3ds Max Animation
Every property of every object in 3ds Max can be exposed by the developer as animatable - there are few properties that do not make sense to be animatable like the "Generate Texture Coordinates" checkbox in geometry primitives, but these are the exception. In general, almost every property can be animated. 3ds Max uses a special object class known as animation controller to manage animation data (similar to Houdini's CHOPs). Animation controllers are plug-ins that can be assigned to any animatable track and can either manage keyframes in various ways (like Bezier, Linear, Boolean controllers), generate animation data procedurally (Noise, Expression, Script, Waveform controllers) or read data from external sources (Audio, Motion Capture etc.)
Controllers can be assigned to tracks by the user if needed or will be assigned by the system automatically either at object creation or at first animation change using a list of default controllers. For example, when a Box is created, its Position, Rotation and Scale properties will have default controllers already assigned since it is assumed that these properties will be most likely animated. At the same time, the Box base object's properties like Width, Lenght, Height etc., while animatable, will have no default controllers assigned until the user tries to animate them - by default, they will be assigned a Bezier Float controller.
Controllers can also be stacked using compound controllers - for example, a Position_XYZ controller has 3 sub-controllers managing the data of the X, Y and Z position of the object; the Float List controller can have an arbitrary number of Float sub-controllers which can be blended using Weights in various ways and so on. This means that 3ds Max allows multiple controllers to be assigned to the same track and mix animation data on the fly without any intermediate null objects - for example, to make an already animated camera shake a bit, the user can assign a List controller on top of the existing Position controller and assign a Noise controller to generate additional random shakes on top of the keyframe data.
All controllers in 3ds Max can be assigned optional Ease and Multiplier curves to manipulate the final value over time. An Ease curve changes the time the final value is taken from. The Multipler curve multiplies the controller's value with the multiplier's value. These curves can also be stacked, allowing Eases of Eases and so on.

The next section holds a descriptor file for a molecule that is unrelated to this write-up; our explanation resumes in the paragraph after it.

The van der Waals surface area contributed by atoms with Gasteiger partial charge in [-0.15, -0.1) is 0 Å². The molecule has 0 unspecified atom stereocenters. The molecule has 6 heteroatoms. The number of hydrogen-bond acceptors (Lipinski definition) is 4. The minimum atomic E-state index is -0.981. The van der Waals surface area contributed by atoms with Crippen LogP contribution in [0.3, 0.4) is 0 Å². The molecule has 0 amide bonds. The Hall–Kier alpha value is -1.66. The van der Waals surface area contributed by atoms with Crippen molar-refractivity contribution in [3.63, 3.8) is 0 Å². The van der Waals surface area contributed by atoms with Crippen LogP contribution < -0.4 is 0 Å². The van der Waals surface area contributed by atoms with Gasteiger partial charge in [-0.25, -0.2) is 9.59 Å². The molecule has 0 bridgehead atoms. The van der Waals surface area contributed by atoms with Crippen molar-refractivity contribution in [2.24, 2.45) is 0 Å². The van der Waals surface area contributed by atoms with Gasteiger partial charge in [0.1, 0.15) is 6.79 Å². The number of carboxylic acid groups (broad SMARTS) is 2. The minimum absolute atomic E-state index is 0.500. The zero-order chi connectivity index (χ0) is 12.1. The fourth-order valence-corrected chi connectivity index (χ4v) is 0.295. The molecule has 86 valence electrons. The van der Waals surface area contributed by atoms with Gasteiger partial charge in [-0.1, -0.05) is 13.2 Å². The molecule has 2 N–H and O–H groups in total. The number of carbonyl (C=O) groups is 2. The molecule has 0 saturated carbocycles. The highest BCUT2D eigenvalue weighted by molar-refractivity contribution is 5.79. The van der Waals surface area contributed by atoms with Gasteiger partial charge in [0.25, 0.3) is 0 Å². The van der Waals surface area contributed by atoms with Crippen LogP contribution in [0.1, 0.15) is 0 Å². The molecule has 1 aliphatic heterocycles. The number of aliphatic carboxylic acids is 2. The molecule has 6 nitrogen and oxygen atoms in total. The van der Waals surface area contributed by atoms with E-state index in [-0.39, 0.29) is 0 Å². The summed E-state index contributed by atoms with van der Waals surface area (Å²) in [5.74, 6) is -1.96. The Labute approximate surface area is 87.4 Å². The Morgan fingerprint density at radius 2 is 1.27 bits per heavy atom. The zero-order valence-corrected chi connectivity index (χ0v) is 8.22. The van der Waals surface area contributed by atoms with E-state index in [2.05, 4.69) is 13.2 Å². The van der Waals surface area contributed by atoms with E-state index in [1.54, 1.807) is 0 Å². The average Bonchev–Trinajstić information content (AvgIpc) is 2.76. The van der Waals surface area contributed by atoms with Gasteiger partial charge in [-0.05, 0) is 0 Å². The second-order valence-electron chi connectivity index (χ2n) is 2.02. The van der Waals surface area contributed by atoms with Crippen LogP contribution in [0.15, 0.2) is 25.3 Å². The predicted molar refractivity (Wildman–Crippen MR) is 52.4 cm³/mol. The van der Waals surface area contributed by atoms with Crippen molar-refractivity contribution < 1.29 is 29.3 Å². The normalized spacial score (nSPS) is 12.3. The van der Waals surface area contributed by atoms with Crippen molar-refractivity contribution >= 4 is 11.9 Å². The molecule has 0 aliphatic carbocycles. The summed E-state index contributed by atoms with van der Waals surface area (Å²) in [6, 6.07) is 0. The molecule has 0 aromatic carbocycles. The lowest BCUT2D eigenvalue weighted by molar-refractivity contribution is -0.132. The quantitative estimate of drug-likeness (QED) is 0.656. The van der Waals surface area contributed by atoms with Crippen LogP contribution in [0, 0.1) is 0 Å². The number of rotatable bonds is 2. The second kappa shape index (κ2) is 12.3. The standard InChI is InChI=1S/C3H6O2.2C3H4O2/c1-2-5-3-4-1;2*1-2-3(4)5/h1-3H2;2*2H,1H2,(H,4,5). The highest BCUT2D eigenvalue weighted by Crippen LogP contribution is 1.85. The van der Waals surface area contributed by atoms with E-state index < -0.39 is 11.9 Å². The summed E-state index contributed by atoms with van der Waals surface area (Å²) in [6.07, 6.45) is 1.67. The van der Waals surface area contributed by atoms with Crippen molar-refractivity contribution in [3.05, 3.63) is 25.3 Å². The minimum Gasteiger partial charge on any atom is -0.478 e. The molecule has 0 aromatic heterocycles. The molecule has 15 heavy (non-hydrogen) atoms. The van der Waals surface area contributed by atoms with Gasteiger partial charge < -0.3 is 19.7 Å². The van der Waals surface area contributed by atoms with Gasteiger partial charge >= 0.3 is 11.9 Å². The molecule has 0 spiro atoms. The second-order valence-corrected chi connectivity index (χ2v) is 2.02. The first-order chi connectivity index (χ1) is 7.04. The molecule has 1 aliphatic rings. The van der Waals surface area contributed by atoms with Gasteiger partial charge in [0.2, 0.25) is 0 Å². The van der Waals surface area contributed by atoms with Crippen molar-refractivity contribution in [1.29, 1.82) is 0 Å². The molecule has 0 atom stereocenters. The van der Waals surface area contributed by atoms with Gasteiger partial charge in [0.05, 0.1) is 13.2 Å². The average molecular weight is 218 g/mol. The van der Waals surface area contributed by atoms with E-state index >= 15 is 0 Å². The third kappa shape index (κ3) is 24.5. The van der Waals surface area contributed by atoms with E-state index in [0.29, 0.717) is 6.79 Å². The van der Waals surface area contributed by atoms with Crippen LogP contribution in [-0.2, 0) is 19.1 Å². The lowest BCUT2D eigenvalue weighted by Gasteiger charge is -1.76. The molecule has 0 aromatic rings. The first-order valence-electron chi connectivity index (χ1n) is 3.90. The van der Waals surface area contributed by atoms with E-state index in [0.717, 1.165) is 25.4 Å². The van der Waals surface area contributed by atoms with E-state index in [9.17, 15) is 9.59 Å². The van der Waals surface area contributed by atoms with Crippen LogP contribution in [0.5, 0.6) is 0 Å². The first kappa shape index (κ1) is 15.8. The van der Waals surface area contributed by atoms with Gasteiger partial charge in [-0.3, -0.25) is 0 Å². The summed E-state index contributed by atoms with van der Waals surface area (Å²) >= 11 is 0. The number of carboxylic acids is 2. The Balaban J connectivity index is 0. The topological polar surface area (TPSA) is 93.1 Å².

3ds Max provides two main animation modes - Auto Key and Set Key. The Autokey mode was the original and only option in the earlier versions of the software up until 3dsmax 5 and was initially called simply "Animate". When Auto Key mode is on, any changes to animatable properties cause a new animation key to be generated automatically. If there are no keys in the track and the time is different than 0, a default key with the original track value will be generated on frame 0. (in 3ds Max 2008 and higher, this feature can be turned off or changed to create default keys on frame 1 instead of 0).
When using the Set Key mode, changes to animatable tracks will be recorded but not applied until the user presses the Key button. Keyable tracks can be specified using filters and flags in the Track View.
Keys can also be set manually outside of the animation modes - to keyframe position, rotation and/or scale only, the user can move the time slider to the desired frame and right-click the time slider to open a dialog. Right-clicking on one frame, then holding and sliding to another frame will copy the values from the initial time to keyframes on the new time.
Spinner values of animatable properties displayed in the command panel, material editor etc. can be keyframed manually by holding down the SHIFT key and right-clicking the spinner's arrows. Keyframes will be displayed as red brackets around an animated spinner.
3ds Max provides multiple ways to drive values with other values: The Wire Controller is a simplified version of a Script controller where the user can select between one-directional or bi-directional wiring and provide MAXScript expressions for both sides. The Reaction controller (similar to Set Driven Key in Maya) allows the user to set the values of the driven controller based on values of the driving controller, while providing curve controls to adjust the interpolation between these states. The Expression controller allows the user to define variables which can be connected to object tracks and calculate a new value using these variables and a set of useful mathematical functions (including an IF statement). Finally, the Script controller can use the full power of MAXScript to calculate the final value of the animated track. In addition, due to the fact that the animation of each parameter is managed by a dedicated controller object, controllers can be instanced between tracks of compatible type, for example the radius of a sphere could share the same controller as the height of a box, thus linking the two in an absolute fashion. Using instanced controllers inside List controllers allows this absolute relationship to be mixed with other controllers for varying results. Instanced controllers have been available since Release 1.0 and are the most stable way to connect two parameters' values in an absolute way. The instancing can be performed inside of Track View or by right-clicking value spinners in the UI and using the context menus to Copy and Paste Animation.